Letters to the Editor

From the week of September 7

J.R. Armstrong
via the Internet

Liquid Assets

Flowing compliments: Last night I read Steve Jackson's August 24 "High and Dry," the second installment in his "The River" series.

I don't normally write like this, but I just had to tell you how impressed I am with the piece. Great job! It is impressively researched and extremely well written, informative and moving. This one could win you a prize; heck, it may even be the basis for a book or movie. If Perfect Storm can do it, why not this series?

If nothing else, Jackson has done a great service in helping local city folks understand some important issues and feel greater empathy and compassion for the local farmers.

To add some weight to my words, although my thirty-year career was pretty far removed from agriculture, my grandparents owned farms in upstate New York, my undergrad degree was in agricultural economics, and I used to write monthly columns for a national magazine. So please feel free to use this message as an opportunity to blush!

Brad Morgan
via the Internet

Let's Play Monopoly

Dem bones: So the author of the letter "Big Brother's Watching," in the August 31 issue, thinks that things will be better when "the Democrats...come into office again and the right wing won't control the entire United States."

Who does he think approved the Qwest-US West merger? It was Clinton-Gore's FTC & FCC! Since Clinton-Gore moved into the White House, media influence and control has devolved from over a hundred companies to about ten!

Jerry Wheeler

Doubting Thomas

Guilty until proven innocent: Thank you for Karen Bowers's excellent article about Laura Kriho, "Juris Prudence," in the August 17 issue. I think it is high time for citizens to take action and remove judges and DAs like Dave Thomas, who exhibit an almost psychopathic desire to prosecute and convict people who are not criminals. In the case of Thomas, he has no qualms illegally wiretapping people, as in the case of the Jewish couple in Evergreen, or violating the rights of a little Swiss boy.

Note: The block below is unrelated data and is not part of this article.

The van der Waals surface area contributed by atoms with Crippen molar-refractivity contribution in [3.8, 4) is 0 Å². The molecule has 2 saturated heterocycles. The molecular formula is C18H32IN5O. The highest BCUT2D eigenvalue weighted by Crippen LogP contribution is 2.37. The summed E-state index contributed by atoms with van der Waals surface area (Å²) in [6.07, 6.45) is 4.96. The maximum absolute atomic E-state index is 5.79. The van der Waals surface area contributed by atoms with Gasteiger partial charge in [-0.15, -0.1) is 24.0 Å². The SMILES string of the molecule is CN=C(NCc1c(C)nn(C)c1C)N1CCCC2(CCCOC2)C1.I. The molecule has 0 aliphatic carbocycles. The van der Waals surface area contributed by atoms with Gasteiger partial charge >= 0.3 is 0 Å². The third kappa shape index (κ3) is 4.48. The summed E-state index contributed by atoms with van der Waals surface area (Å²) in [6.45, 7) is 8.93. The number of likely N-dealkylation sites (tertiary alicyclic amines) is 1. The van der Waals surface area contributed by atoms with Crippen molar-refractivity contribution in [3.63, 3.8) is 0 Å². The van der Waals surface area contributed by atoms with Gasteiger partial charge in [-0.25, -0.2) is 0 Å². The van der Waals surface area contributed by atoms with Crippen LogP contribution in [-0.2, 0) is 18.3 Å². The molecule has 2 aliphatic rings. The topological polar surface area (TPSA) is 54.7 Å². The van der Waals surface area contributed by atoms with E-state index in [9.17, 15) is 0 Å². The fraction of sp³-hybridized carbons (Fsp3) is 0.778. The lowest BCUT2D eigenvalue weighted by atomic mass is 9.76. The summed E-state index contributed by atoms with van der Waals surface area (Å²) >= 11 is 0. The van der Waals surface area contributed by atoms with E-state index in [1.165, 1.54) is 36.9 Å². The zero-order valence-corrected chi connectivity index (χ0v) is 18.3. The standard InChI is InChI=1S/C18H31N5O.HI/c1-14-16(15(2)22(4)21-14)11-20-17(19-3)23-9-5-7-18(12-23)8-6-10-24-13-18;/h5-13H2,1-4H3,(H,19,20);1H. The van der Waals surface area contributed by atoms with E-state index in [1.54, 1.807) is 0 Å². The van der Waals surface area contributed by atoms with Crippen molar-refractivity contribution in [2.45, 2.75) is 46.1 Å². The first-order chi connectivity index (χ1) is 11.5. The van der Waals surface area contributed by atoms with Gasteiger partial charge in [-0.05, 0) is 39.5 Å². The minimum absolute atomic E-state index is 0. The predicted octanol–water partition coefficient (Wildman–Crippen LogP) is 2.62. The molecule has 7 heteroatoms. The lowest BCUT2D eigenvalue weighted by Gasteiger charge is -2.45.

I just hope that news media like you will continue to expose this corruption so that maybe people will get fed up and start prosecuting the prosecutors.

Garry Evenson
via the Internet

Research for tomorrow: Eric Harris and Dylan Klebold were two examples of misanthropes, meaning those who hate mankind. How they came to hate so venomously will always be a source of controversy, as seen in Alan Prendergast's July 13 "The Lost Command." We must, however, study their behavior and that of others who commit crimes in order to prevent other atrocities.

The reactions of SWAT teams, FBI and police also will require lengthy studies. We can assume there will be other crimes, and, as unpleasant as it is, researchers should assemble data from all sources in order to prevent other horrendous acts.

Fran Washko

Toast of the Town

Rock of ages: Regarding Mary Guiden's "Pop Goes Her World," in the August 31 issue:

Yo, Ciria -- man, I felt bad for you when I read that you're toast at 26 in pop music. What a drag. I'm going on 49, and I guess I didn't realize that I should have bagged it 23 years ago. On the other hand, I consider myself a musician, not a pop commodity, so maybe it's all right that I'm still playing at such a decrepit age. In fact, I think I'm playing better than ever, recording my original music, meeting interesting folks all over the world, and doing lots of challenging projects. Ciria, maybe you should consider thinking of yourself as a musician/artist, not a Barbie to be used for financial gain by the corporate music world. You can then relax when you hit 26, and maybe go on to do some meaningful things with your art.

It is possible.

Neil Haverstick

For the Record

Blowing hot and Coleman: I just wanted to express my appreciation for the fine work Michael Roberts did in "Shock of the Old," his July 13 piece about the re-release of Ornette Coleman's Science Fiction and The Skies of America. Both of these recordings have been on my "want list" for about ten years now, and I was deeply gratified to learn of their release (finally) by Columbia/Sony.

I thought that Mr. Roberts did a diligent job in relating the significance of these recordings to the direction of creative music.

Tom Rothrock

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